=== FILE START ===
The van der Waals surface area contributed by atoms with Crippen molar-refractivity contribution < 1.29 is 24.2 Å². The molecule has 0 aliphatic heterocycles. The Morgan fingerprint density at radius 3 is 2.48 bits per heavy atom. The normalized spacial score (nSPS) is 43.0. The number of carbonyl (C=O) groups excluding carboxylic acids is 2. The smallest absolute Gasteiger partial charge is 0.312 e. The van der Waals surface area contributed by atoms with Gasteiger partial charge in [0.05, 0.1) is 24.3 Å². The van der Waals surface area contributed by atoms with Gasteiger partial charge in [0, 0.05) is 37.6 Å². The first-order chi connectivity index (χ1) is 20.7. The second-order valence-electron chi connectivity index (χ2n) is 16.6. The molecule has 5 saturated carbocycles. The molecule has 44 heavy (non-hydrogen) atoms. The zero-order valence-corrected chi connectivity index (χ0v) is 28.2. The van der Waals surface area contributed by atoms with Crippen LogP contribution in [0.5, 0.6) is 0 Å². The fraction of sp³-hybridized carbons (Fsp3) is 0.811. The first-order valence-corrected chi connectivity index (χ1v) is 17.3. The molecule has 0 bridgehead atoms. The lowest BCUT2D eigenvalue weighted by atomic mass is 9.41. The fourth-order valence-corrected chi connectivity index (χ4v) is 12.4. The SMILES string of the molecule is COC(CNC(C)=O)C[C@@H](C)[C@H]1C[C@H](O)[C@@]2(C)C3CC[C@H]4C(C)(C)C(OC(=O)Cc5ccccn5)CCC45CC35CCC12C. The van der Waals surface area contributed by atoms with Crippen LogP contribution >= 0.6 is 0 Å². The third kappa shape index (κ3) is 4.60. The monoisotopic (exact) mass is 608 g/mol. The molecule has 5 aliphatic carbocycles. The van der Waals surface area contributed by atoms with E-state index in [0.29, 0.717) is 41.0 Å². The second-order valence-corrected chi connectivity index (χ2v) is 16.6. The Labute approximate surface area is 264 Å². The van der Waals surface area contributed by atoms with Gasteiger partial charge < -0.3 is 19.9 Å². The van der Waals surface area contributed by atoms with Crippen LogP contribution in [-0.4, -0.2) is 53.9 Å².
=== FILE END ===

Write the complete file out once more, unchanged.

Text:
The van der Waals surface area contributed by atoms with Crippen molar-refractivity contribution < 1.29 is 24.2 Å². The molecule has 0 aliphatic heterocycles. The Morgan fingerprint density at radius 3 is 2.48 bits per heavy atom. The normalized spacial score (nSPS) is 43.0. The number of carbonyl (C=O) groups excluding carboxylic acids is 2. The smallest absolute Gasteiger partial charge is 0.312 e. The van der Waals surface area contributed by atoms with Gasteiger partial charge in [0.05, 0.1) is 24.3 Å². The van der Waals surface area contributed by atoms with Gasteiger partial charge in [0, 0.05) is 37.6 Å². The first-order chi connectivity index (χ1) is 20.7. The second-order valence-electron chi connectivity index (χ2n) is 16.6. The molecule has 5 saturated carbocycles. The molecule has 44 heavy (non-hydrogen) atoms. The zero-order valence-corrected chi connectivity index (χ0v) is 28.2. The van der Waals surface area contributed by atoms with Crippen LogP contribution in [0.5, 0.6) is 0 Å². The fraction of sp³-hybridized carbons (Fsp3) is 0.811. The first-order valence-corrected chi connectivity index (χ1v) is 17.3. The molecule has 0 bridgehead atoms. The lowest BCUT2D eigenvalue weighted by atomic mass is 9.41. The fourth-order valence-corrected chi connectivity index (χ4v) is 12.4. The SMILES string of the molecule is COC(CNC(C)=O)C[C@@H](C)[C@H]1C[C@H](O)[C@@]2(C)C3CC[C@H]4C(C)(C)C(OC(=O)Cc5ccccn5)CCC45CC35CCC12C. The van der Waals surface area contributed by atoms with Crippen LogP contribution >= 0.6 is 0 Å². The third kappa shape index (κ3) is 4.60. The monoisotopic (exact) mass is 608 g/mol. The molecule has 5 aliphatic carbocycles. The van der Waals surface area contributed by atoms with E-state index in [0.29, 0.717) is 41.0 Å². The second-order valence-corrected chi connectivity index (χ2v) is 16.6. The Labute approximate surface area is 264 Å². The van der Waals surface area contributed by atoms with Gasteiger partial charge < -0.3 is 19.9 Å². The van der Waals surface area contributed by atoms with Crippen LogP contribution in [-0.4, -0.2) is 53.9 Å².